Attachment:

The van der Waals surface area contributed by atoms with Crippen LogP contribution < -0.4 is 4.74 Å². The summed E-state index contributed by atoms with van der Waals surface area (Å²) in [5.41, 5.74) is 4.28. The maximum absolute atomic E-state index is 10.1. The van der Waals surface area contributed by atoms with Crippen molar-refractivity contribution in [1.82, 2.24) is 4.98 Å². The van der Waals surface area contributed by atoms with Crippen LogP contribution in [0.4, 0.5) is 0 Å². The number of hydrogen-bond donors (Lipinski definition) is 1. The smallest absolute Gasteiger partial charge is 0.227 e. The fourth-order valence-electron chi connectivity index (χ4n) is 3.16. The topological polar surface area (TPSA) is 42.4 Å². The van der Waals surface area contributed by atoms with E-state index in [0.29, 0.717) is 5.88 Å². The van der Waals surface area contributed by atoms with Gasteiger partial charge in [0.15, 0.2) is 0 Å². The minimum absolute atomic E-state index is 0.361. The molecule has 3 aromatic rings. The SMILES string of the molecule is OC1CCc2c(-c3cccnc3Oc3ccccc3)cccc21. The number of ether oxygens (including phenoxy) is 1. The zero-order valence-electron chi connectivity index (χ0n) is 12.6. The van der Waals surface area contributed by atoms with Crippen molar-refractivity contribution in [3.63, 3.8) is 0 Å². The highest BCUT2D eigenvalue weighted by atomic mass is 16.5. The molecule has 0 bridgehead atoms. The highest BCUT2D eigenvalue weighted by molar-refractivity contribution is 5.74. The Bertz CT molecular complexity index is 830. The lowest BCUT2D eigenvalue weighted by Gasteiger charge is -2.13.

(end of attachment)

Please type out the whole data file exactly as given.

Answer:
The van der Waals surface area contributed by atoms with Crippen LogP contribution < -0.4 is 4.74 Å². The summed E-state index contributed by atoms with van der Waals surface area (Å²) in [5.41, 5.74) is 4.28. The maximum absolute atomic E-state index is 10.1. The van der Waals surface area contributed by atoms with Crippen molar-refractivity contribution in [1.82, 2.24) is 4.98 Å². The van der Waals surface area contributed by atoms with Crippen LogP contribution in [0.4, 0.5) is 0 Å². The number of hydrogen-bond donors (Lipinski definition) is 1. The smallest absolute Gasteiger partial charge is 0.227 e. The fourth-order valence-electron chi connectivity index (χ4n) is 3.16. The topological polar surface area (TPSA) is 42.4 Å². The van der Waals surface area contributed by atoms with E-state index in [0.29, 0.717) is 5.88 Å². The van der Waals surface area contributed by atoms with Gasteiger partial charge in [0.15, 0.2) is 0 Å². The minimum absolute atomic E-state index is 0.361. The molecule has 3 aromatic rings. The SMILES string of the molecule is OC1CCc2c(-c3cccnc3Oc3ccccc3)cccc21. The number of ether oxygens (including phenoxy) is 1. The zero-order valence-electron chi connectivity index (χ0n) is 12.6. The van der Waals surface area contributed by atoms with Crippen molar-refractivity contribution in [3.63, 3.8) is 0 Å². The highest BCUT2D eigenvalue weighted by atomic mass is 16.5. The molecule has 0 bridgehead atoms. The highest BCUT2D eigenvalue weighted by molar-refractivity contribution is 5.74. The Bertz CT molecular complexity index is 830. The lowest BCUT2D eigenvalue weighted by Gasteiger charge is -2.13.